The scientific evidence for harm from EMFs is increasingly strong. We do not advocate going back to the age before electricity or wireless communication, but we deplore the present failure of public health international bodies to recognize the scientific data showing the adverse effects of EMFs on human health. It is encouraging that some governments are taking action. France has removed WiFi from pre-schools and ordered Wi-Fi to be shut off in elementary schools when not in use ( The State of California Department of Public Health has issued a warning on use of mobile phones and offered advice on how to reduce exposure (State of California, 2017). There are many steps that are neither difficult nor expensive that can be taken to use modern technology but in a manner that significantly reduces threats to human health.

It is urgent that national and international bodies, particularly the WHO, take this significant public health hazard seriously and make appropriate recommendations for protective measures to reduce exposures. This is especially urgently needed for children and adolescents. It is also important that all parts of society, especially the medical community, educators, and the general public, become informed about the hazards associated with exposure to EMFs and of the steps that can be easily taken to reduce exposure and risk of associated disease."

Sunday, July 22, 2018

Effects of Cell Phone Use on Adolescents

Cohort study of adolescents' memory performance & brain dose 
of microwave radiation from wireless EMF

Foerster M., Thielens A., Joseph W., Eeftens M., Röösli M. (2018) A prospective cohort study of adolescents' memory performance and individual brain dose of microwave radiation from wireless communication. Environmental Health Perspectives.


BACKGROUND: The potential impact of microwave radiofrequency electromagnetic fields (RF-EMF) emitted by wireless communication devices on neurocognitive functions of adolescents is controversial. In a previous analysis, we found changes in figural memory scores associated with a higher cumulative RF-EMF brain dose in adolescents.

OBJECTIVE: We aimed to follow-up our previous results using a new study population, dose estimation, and approach to controlling for confounding from media usage itself.

METHODS: RF-EMF brain dose for each participant was modeled. Multivariable linear regression models were fitted on verbal and figural memory score changes over 1 y and on estimated cumulative brain dose and RF-EMF related and unrelated media usage (n=669–676). Because of the hemispheric lateralization of memory, we conducted a laterality analysis for phone call ear preference. To control for the confounding of media use behaviors, a stratified analysis for different media usage groups was also conducted.

RESULTS: We found decreased figural memory scores in association with an interquartile range (IQR) increase in estimated cumulative RF-EMF brain dose scores: −0:22 (95% CI: −0:47, 0.03; IQR: 953 mJ=kg per day) in the whole sample, −0:39 (95% CI: −0:67, −0:10; IQR: 953 mJ=kg per day) in right-side users (n=532), and −0:26 (95% CI: −0:42, −0:10; IQR: 341 mJ=kg per day) when recorded network operator data were used for RF-EMF dose estimation (n=274). Media usage unrelated to RF-EMF did not show significant associations or consistent patterns, with the exception of consistent (nonsignificant) positive associations between data traffic duration and verbal memory.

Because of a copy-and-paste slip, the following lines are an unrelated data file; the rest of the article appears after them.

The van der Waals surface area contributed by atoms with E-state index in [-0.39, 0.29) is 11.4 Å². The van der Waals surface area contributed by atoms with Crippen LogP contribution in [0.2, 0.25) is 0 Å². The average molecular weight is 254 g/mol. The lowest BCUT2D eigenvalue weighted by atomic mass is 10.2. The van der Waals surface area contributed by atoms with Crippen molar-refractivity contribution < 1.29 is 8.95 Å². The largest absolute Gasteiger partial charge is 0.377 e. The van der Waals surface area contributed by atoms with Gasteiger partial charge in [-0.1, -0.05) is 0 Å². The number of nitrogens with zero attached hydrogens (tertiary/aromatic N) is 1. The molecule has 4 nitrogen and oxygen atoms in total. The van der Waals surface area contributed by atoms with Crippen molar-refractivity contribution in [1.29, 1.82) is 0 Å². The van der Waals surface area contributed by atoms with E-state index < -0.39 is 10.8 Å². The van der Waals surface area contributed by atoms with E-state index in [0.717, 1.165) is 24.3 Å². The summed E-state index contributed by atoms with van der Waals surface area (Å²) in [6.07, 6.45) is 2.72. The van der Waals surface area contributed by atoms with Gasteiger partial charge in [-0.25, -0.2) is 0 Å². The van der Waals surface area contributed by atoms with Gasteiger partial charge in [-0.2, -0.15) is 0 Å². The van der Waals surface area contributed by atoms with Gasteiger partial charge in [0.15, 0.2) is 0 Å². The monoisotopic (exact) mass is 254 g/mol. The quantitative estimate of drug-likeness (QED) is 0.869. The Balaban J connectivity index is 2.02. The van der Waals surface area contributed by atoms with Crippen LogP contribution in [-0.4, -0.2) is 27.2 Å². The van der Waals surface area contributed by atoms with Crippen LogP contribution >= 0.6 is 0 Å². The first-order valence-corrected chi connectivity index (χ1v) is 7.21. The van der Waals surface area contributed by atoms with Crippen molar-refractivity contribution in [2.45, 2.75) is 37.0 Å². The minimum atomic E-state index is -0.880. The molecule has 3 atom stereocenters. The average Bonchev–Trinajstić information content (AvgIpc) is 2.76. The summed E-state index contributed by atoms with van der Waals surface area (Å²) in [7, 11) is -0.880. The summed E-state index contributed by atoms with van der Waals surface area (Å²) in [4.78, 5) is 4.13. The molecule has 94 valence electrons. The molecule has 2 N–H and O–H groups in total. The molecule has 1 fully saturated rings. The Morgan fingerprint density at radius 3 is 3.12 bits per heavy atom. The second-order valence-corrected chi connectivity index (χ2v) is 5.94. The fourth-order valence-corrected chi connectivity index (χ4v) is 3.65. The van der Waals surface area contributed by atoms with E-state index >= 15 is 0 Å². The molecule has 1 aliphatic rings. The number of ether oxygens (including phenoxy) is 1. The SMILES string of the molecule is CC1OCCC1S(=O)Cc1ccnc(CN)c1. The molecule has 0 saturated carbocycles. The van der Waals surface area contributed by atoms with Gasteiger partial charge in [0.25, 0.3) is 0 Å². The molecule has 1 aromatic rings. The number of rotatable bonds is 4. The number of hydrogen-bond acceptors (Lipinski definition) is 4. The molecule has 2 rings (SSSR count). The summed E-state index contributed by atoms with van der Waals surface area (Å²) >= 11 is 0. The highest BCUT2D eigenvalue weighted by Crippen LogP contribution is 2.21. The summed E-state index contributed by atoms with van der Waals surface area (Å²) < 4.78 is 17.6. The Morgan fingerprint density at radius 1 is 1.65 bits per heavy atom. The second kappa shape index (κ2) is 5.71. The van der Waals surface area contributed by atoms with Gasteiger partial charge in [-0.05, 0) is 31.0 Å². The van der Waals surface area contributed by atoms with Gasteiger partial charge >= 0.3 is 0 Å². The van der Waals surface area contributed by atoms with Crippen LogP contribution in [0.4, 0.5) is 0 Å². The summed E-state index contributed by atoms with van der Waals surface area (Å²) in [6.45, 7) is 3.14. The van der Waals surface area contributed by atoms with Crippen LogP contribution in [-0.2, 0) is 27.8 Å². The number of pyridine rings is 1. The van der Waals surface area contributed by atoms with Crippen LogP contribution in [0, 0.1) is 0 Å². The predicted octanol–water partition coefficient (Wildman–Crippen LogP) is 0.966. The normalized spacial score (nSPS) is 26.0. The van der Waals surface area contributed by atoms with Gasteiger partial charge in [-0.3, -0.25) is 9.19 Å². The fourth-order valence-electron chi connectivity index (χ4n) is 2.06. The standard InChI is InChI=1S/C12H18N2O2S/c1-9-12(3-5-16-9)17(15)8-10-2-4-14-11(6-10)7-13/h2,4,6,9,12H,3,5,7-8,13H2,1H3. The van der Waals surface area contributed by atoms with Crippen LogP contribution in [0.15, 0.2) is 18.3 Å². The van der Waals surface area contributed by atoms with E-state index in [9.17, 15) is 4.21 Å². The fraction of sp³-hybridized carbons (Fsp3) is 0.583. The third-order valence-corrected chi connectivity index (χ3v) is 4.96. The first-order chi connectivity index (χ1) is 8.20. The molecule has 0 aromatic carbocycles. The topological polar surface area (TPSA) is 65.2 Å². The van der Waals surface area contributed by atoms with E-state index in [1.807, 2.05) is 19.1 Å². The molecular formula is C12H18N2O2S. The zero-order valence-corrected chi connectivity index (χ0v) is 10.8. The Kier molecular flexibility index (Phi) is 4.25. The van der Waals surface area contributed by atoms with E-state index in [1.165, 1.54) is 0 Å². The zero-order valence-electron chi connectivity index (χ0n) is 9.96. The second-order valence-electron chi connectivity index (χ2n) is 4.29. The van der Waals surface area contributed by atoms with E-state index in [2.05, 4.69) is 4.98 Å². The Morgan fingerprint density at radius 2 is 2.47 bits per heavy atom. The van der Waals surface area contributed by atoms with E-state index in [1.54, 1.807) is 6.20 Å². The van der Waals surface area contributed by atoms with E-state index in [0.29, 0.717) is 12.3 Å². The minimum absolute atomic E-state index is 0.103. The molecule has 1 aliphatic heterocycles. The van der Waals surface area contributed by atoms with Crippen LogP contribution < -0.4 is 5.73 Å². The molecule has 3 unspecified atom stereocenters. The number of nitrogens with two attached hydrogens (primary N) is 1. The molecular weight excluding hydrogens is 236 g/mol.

CONCLUSIONS: Our findings for a cohort of Swiss adolescents require confirmation in other populations but suggest a potential adverse effect of of RF-EMF brain dose on cognitive functions that involve brain regions mostly exposed during mobile phone use. 


We found preliminary evidence suggesting that RF-EMF may affect brain functions such as figural memory in regions that are most exposed during mobile phone use. Our findings do not provide conclusive evidence of causal effects and should be interpreted with caution until confirmed in other populations. Associations with media use parameters with low RF-EMF exposures did not provide clear or consistent support of effects of media use unrelated to RF-EMF (with the possible exception of consistent positive associations between verbal memory and data traffic duration). It is not yet clear which brain processes could be potentially affected and what biophysical mechanism may play a role. Potential long-term risk can be minimized by avoiding high brain-exposure situations as occurs when using a mobile phone with maximum power close to the ear because of, for example, bad network quality.

Note: The original study appears below (Schoeni et al., 2015).

Open access paper:


The effects of EMF on the endocrine system 
in children and adolescents

Sangün Ö, Dündar B, Çömlekçi S, Büyükgebiz A. The Effects of Electromagnetic Field on the Endocrine System in Children and Adolescents. Pediatr Endocrinol Rev. 2015 Dec;13(2):531-45.